Re-drilling would enable you to at least fit them the intended way round (worm-under) or fitted with the modern hole spacing giving you a wide choice of (worm-over) tuners. If you’re not bothered keeping the Handel tuners, selling them might go a good way to pay for the work!

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    Default Re: Old Gibson Mandolin

    Quote Originally Posted by Ray(T) View Post
    If you’re going as far as having a new peg head overlay done, it would also be worth having the holes plugged and re-drilled so you can fit the tuners the right way round. As it stands, you have the worst of all worlds - a head drilled and sized for worm over tuners - therefore you only have two choices; i.e. keep the tuners that are in it or change them for a set of Golden Age “Restoration” tuners.

    Not quite true. When I replaced the tuners on my 22 decades ago there were no other tuners with the correct spacing. Since I didn't want to modify my mandolin, I modified the tuners. Since the difference is minimal, cutting the tuner plate at the center of the mounting screw holes will allow the spacing to easily fall in range while allowing the screws to still firmly secure the tuners to the mandolin. Mine has been that way for more than 20 years. Can't remember when I did it, but more than 20 years ago. Doing this allows you to use any tuner that you like, not just the Stumac. I don't mind modifying something new.
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    Default Re: Old Gibson Mandolin

    Quote Originally Posted by pops1 View Post
    Not quite true. When I replaced the tuners on my 22 decades ago there were no other tuners with the correct spacing. Since I didn't want to modify my mandolin, I modified the tuners. Since the difference is minimal, cutting the tuner plate at the center of the mounting screw holes will allow the spacing to easily fall in range while allowing the screws to still firmly secure the tuners to the mandolin. Mine has been that way for more than 20 years. Can't remember when I did it, but more than 20 years ago. Doing this allows you to use any tuner that you like, not just the Stumac. I don't mind modifying something new.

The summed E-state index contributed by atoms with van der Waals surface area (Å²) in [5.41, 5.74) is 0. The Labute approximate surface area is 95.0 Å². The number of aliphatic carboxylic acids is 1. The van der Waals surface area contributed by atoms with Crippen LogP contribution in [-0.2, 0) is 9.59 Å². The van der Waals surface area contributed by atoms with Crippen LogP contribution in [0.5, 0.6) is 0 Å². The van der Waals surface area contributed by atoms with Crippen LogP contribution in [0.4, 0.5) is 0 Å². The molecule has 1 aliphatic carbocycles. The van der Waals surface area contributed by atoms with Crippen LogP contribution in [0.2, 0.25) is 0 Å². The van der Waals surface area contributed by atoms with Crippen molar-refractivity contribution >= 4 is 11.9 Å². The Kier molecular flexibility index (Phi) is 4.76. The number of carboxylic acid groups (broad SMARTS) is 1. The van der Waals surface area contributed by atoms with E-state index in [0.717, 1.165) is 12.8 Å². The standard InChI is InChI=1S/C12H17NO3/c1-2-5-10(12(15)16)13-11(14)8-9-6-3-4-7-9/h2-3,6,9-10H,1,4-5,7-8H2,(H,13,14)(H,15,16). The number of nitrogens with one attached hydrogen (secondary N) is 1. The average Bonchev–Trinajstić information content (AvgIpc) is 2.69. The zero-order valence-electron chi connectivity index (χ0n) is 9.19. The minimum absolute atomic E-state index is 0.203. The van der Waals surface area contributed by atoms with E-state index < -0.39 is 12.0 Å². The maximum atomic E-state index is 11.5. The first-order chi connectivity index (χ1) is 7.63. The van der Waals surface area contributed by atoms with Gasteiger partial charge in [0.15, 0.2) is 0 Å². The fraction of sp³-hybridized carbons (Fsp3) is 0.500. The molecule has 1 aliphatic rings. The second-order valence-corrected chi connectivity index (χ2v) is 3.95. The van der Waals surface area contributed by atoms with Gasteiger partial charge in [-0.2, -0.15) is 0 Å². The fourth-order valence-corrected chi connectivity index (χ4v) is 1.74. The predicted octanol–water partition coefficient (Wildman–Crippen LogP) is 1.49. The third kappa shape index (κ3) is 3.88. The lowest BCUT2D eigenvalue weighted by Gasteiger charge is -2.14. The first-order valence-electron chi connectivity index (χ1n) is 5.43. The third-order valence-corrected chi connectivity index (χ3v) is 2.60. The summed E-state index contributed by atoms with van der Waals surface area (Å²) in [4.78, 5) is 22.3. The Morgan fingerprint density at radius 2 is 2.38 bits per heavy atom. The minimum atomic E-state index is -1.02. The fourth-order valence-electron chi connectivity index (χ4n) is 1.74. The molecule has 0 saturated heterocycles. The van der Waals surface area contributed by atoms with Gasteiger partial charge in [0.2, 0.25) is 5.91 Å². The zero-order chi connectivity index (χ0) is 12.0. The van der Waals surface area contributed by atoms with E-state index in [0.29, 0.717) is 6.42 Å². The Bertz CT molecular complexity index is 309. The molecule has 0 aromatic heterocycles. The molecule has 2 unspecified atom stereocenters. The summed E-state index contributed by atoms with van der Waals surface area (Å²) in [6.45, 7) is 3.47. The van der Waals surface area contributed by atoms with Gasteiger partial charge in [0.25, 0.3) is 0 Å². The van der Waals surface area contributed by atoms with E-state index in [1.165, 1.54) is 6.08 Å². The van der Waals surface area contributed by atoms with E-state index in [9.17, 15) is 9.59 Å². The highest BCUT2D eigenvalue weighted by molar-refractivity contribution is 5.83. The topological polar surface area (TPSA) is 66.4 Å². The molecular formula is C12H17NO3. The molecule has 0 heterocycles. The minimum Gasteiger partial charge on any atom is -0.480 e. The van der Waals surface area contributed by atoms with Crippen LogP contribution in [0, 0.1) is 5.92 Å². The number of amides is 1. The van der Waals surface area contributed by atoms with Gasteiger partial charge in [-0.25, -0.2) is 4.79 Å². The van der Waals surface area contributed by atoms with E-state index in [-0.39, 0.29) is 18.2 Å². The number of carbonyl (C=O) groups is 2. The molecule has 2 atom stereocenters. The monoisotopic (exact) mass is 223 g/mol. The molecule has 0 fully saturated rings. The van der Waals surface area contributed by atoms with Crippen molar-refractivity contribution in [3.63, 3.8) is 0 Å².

Or you could simply take up the banjo! As I’ve said elsewhere, I’ve never really understood why single rarher than “on a strip” tuners never seem to have caught on. I have a Fylde with individual tuners. Not my favourite mandolin but it’s the easiest one to tune.

  30. #22
    Mando accumulator allenhopkins's Avatar
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    Default Re: Old Gibson Mandolin

    Definitely looks like a refinish or overspray on the front; 'way too shiny for the vintage and the condition of the back.

    Wouldn't modify the Handel tuners; very valuable, and probably a good "accident" that Gibson didn't put a new set on when the mandolin was re-necked -- if Gibson did it.
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  32. #23

    Default Re: Old Gibson Mandolin

    Quote Originally Posted by allenhopkins View Post
    Definitely looks like a refinish or overspray on the front; 'way too shiny for the vintage and the condition of the back.

    Wouldn't modify the Handel tuners; very valuable, and probably a good "accident" that Gibson didn't put a new set on when the mandolin was re-necked -- if Gibson did it.
    I have no idea if Gibson did the re-neck and unfortunately can't ask Gramps. I had no idea it had been done until I started researching the age of it and found it had a truss rod. I don't even know if it was like that when he bought it, I always assumed from convo with him that it was in the 30's. He lived in Minn. so I can see him sending it to Gibson to fix.

    As a family heirloom I will prolly just check out some of the suggestions and leave it as is, it's kinda cool the way it is and I am kind of an odd bird myself...so it fits me...

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  34. #24
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    Default Re: Old Gibson Mandolin

    What's most important as that she sounds good and plays comfortably.

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    Default Re: Old Gibson Mandolin

    Quote Originally Posted by Ray(T) View Post
    Or you could simply take up the banjo! As I’ve said elsewhere, I’ve never really understood why single rarher than “on a strip” tuners never seem to have caught on. I have a Fylde with individual tuners. Not my favourite mandolin but it’s the easiest one to tune.
    I agree individual tuners would most likely work better, but I think they would be heavier. An f model mandolin has a headstock that is usually too heavy already. I also like the looks of the plate tuners. I have Rubner on my Brentrup and they work great.